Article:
Hot Docs 2014: The Vanquishing of the Witch Baba Yaga

The_Vanquishing_Of_The_Witch_Baba_Yaga Passed from generation to generation, the Slavic folk tale of Baba Yaga tells the story of a pair of children, who find the witch living in a hut perched on chicken legs in a haunted forest.  The Vanquishing of the Witch Baba Yaga tells this story in an illustrated style, while interweaving it with a modern, anthropological portrait of present-day life in Eastern Europe.  The result is a study of collective, social memory and how it shapes our interactions with the world around us. Undoubtedly the most memorable aspect of The Vanquishing of the Witch Baba Yaga is the narration of the folklore itself, which is accompanied by a number of illustrations.  If the story was shown on its own, as a narrative short film, I probably would have liked it much better.  As for the actual documentary aspects of the film, I did not really understand what the director was going for, other than narration that talked about society and scenes that seemed to have a vague connection to the Baba Yaga folklore. As a whole, The Vanquishing of the Witch Baba Yaga is somewhat of an experimental and arty documentary.  Without being explicitly told what it is about, I would have absolutely no idea what the director was trying to say.  While the film does come together a bit by the end, I have to say that the film is not very high on my recommendation list. 6 | WATCHABLE Screenings:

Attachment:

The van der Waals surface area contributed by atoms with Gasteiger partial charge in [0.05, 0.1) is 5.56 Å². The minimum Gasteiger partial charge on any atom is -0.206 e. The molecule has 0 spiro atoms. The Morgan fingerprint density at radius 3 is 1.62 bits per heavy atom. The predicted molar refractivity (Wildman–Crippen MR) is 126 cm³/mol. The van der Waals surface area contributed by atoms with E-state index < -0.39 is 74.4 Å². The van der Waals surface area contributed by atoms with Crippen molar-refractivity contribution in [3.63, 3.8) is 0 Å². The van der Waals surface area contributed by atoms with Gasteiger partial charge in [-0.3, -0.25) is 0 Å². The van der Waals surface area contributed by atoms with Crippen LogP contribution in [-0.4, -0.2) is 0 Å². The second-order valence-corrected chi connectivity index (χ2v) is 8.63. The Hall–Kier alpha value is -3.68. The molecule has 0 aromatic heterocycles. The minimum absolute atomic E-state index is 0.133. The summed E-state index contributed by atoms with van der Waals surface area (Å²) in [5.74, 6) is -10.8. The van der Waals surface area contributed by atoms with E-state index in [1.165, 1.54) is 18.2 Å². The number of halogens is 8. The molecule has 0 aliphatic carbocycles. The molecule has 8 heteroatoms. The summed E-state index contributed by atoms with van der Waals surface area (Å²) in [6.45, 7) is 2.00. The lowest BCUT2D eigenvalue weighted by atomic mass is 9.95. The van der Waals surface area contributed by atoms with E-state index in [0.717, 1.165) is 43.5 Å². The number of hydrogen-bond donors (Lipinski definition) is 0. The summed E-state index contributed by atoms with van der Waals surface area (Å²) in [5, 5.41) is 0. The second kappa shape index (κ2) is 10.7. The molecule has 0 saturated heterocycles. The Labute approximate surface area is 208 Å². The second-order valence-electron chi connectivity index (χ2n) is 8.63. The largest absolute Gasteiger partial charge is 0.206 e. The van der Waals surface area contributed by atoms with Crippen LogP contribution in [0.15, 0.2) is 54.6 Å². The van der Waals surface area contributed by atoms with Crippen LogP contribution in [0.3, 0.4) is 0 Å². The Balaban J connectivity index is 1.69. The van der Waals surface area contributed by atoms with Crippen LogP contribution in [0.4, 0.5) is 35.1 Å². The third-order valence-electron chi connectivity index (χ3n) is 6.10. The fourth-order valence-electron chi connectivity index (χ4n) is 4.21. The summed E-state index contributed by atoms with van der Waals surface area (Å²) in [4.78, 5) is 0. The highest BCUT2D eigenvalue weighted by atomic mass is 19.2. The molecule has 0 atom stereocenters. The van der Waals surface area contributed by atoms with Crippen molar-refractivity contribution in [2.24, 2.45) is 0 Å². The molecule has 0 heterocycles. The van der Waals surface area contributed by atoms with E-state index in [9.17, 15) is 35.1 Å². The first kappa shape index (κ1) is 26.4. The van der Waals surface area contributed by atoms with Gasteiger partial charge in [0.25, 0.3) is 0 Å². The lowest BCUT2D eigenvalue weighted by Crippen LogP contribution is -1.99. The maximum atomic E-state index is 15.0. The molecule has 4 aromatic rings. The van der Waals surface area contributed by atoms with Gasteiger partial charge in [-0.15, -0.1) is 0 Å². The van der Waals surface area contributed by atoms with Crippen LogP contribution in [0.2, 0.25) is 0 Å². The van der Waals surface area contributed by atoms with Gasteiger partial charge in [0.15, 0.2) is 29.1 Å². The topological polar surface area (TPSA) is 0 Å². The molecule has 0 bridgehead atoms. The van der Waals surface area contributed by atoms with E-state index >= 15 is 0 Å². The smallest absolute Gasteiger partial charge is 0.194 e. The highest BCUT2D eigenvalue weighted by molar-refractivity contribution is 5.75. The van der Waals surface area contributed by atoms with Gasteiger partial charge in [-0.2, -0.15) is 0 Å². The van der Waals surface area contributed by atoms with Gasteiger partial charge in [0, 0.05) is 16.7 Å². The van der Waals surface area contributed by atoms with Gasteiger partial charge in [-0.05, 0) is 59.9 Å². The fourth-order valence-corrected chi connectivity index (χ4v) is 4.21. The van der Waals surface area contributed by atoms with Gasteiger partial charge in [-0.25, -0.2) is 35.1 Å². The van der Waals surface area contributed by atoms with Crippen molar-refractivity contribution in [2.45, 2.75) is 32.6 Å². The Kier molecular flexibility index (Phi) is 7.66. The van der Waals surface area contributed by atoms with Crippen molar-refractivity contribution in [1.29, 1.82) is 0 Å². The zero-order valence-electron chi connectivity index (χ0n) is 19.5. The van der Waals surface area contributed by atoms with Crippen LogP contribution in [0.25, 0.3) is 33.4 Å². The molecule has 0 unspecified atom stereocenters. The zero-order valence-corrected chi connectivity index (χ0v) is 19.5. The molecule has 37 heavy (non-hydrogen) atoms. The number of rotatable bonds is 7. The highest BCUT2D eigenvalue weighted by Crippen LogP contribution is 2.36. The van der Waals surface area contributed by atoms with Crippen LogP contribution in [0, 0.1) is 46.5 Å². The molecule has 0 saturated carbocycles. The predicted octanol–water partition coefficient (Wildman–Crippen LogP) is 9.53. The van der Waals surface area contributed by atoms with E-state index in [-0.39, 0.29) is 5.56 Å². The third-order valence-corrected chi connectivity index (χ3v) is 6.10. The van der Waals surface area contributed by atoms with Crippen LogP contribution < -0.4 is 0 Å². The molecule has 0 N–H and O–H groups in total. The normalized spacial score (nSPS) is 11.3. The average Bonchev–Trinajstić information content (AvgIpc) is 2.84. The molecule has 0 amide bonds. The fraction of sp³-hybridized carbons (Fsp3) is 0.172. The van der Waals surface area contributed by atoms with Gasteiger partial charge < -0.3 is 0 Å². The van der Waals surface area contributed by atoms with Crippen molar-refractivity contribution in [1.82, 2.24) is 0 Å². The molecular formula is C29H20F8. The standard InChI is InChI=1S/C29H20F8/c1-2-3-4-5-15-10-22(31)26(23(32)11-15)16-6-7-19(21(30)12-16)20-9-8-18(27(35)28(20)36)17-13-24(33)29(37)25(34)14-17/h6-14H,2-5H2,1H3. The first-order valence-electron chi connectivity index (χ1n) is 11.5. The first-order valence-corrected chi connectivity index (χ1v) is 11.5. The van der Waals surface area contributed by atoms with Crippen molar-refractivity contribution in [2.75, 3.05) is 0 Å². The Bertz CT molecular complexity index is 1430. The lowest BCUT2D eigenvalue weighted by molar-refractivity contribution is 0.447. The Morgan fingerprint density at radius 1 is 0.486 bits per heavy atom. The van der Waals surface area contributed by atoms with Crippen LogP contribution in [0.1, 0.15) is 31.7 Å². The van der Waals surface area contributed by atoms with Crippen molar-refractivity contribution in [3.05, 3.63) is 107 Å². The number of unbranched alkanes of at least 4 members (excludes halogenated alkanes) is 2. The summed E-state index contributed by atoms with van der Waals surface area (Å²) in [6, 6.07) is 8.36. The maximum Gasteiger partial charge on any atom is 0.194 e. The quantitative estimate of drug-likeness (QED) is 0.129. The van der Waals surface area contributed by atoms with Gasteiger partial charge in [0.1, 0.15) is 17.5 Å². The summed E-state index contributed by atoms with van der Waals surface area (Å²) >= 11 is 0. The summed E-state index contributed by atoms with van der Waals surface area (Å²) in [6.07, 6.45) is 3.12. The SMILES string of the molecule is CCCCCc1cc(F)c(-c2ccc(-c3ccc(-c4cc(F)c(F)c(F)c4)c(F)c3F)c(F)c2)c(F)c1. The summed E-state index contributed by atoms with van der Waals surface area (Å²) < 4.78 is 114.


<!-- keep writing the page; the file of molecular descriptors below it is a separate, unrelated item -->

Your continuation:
• Wed, April 30, 8:30 PM – TIFF Bell Lightbox 3
  • Thurs, May 1, 1:00 PM – TIFF Bell Lightbox 3
  • Fri, May 2, 9:45 PM – TIFF Bell Lightbox 4

Sean Kelly Author

Sean Patrick Kelly is a self-described über-geek, who has been an avid film lover for all his life. He graduated from York University in 2010 with an honours B.A. in Cinema and Media Studies and he likes to believe he knows what he’s talking about when he writes about film (despite occasionally going on pointless rants).